The program honors individuals and organizations from more than 15 categories who have distinguished themselves by making unparalleled contributions to science and technology in various disciplines. Eatmon was one of two teachers who earned an honorable mention in the category of University/Post-Secondary Educator.
“The Carnegie Science Awards spotlight some of the most innovative minds today,” said Ron Baillie, Henry Buhl Jr. Co-Director of Carnegie Science Center. “These individuals are making a global impact starting with our own region. We know they are already inspiring a new generation of leaders.”
Eatmon, who joined the Allegheny College faculty in 2007, teaches courses that examine political, economic, technological and cultural considerations in achieving environmental sustainability. He also has worked with students and community partners to establish a program in aquaponics, a gardening system that uses fish and circulating water to grow plants.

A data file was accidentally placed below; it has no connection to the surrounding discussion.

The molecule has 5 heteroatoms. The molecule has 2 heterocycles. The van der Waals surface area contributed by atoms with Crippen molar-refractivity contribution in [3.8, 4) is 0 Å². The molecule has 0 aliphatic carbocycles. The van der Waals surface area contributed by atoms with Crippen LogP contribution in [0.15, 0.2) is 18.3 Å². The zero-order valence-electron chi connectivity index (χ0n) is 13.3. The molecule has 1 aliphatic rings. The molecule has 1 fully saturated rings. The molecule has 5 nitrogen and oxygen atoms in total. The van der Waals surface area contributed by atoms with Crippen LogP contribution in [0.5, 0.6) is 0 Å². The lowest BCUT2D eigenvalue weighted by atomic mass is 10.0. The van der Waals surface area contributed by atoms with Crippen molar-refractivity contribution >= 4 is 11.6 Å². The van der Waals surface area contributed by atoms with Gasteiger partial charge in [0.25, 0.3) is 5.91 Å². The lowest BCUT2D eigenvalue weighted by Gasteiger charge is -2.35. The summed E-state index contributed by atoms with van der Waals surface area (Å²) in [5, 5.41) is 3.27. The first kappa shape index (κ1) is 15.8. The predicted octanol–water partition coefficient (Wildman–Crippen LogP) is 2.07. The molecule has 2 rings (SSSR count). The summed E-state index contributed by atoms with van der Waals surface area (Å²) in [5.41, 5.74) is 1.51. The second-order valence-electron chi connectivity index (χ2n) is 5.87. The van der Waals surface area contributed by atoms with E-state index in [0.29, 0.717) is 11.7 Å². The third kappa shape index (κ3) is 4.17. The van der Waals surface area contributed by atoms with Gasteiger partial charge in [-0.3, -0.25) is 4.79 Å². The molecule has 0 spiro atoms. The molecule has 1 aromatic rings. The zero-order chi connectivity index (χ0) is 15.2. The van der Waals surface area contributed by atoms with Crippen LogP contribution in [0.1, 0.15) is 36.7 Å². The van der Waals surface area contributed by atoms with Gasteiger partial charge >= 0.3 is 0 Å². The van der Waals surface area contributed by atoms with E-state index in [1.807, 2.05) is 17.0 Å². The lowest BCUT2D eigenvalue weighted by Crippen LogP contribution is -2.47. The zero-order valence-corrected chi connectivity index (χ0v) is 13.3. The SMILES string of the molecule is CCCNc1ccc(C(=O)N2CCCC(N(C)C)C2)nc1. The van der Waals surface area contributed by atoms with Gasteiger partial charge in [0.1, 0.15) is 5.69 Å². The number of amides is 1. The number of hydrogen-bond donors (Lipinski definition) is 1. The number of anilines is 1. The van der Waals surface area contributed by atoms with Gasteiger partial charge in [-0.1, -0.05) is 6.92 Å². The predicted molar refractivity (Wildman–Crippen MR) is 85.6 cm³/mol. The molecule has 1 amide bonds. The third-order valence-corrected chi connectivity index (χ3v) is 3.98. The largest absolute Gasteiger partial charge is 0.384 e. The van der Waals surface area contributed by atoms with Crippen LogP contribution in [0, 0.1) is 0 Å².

In 2010 Eatmon was named Allegheny College’s 2010-11 faculty leader for Project Pericles, a not-for-profit organization that encourages and facilitates commitments by colleges and universities to include education for social responsibility and participatory citizenship as an essential part of their programs.
Eatmon is also actively involved in K-12 educational outreach that facilitates science education for students of all backgrounds. Invested in closing the academic achievement gap that exists in the nation’s public school system, he has been an active participant in national efforts to increase the resources available to students in underserved communities.
He holds a B.S. from North Carolina State University, an M.Ed. from the University of St. Thomas and a Ph.D. from Southern University.
Photo: TJ Eatmon, center, works with students Elyse Schmitt, Dave Shuster and Erin Cavagnaro and local fisheries owner Vaughn Raup on an aquaponics project at Raup Fisheries. Photo by Bill Owen